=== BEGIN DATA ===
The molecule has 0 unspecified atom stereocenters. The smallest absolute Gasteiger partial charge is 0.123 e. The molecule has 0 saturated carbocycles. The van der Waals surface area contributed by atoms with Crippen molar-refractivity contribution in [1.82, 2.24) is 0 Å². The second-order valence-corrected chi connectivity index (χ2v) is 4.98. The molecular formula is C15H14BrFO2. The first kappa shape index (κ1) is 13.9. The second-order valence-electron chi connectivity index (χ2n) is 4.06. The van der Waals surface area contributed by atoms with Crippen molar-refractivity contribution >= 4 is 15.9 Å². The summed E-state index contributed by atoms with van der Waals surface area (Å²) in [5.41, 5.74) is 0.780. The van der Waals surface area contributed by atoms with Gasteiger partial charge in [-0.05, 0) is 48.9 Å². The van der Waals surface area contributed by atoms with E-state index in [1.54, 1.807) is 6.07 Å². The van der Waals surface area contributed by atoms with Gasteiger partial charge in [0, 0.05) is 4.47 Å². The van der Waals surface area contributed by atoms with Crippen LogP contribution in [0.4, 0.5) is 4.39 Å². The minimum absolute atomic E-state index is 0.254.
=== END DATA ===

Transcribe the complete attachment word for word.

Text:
The molecule has 0 unspecified atom stereocenters. The smallest absolute Gasteiger partial charge is 0.123 e. The molecule has 0 saturated carbocycles. The van der Waals surface area contributed by atoms with Crippen molar-refractivity contribution in [1.82, 2.24) is 0 Å². The second-order valence-corrected chi connectivity index (χ2v) is 4.98. The molecular formula is C15H14BrFO2. The first kappa shape index (κ1) is 13.9. The second-order valence-electron chi connectivity index (χ2n) is 4.06. The van der Waals surface area contributed by atoms with Crippen molar-refractivity contribution >= 4 is 15.9 Å². The summed E-state index contributed by atoms with van der Waals surface area (Å²) in [5.41, 5.74) is 0.780. The van der Waals surface area contributed by atoms with Gasteiger partial charge in [-0.05, 0) is 48.9 Å². The van der Waals surface area contributed by atoms with E-state index in [1.54, 1.807) is 6.07 Å². The van der Waals surface area contributed by atoms with Gasteiger partial charge in [0, 0.05) is 4.47 Å². The van der Waals surface area contributed by atoms with Crippen LogP contribution in [0.4, 0.5) is 4.39 Å². The minimum absolute atomic E-state index is 0.254.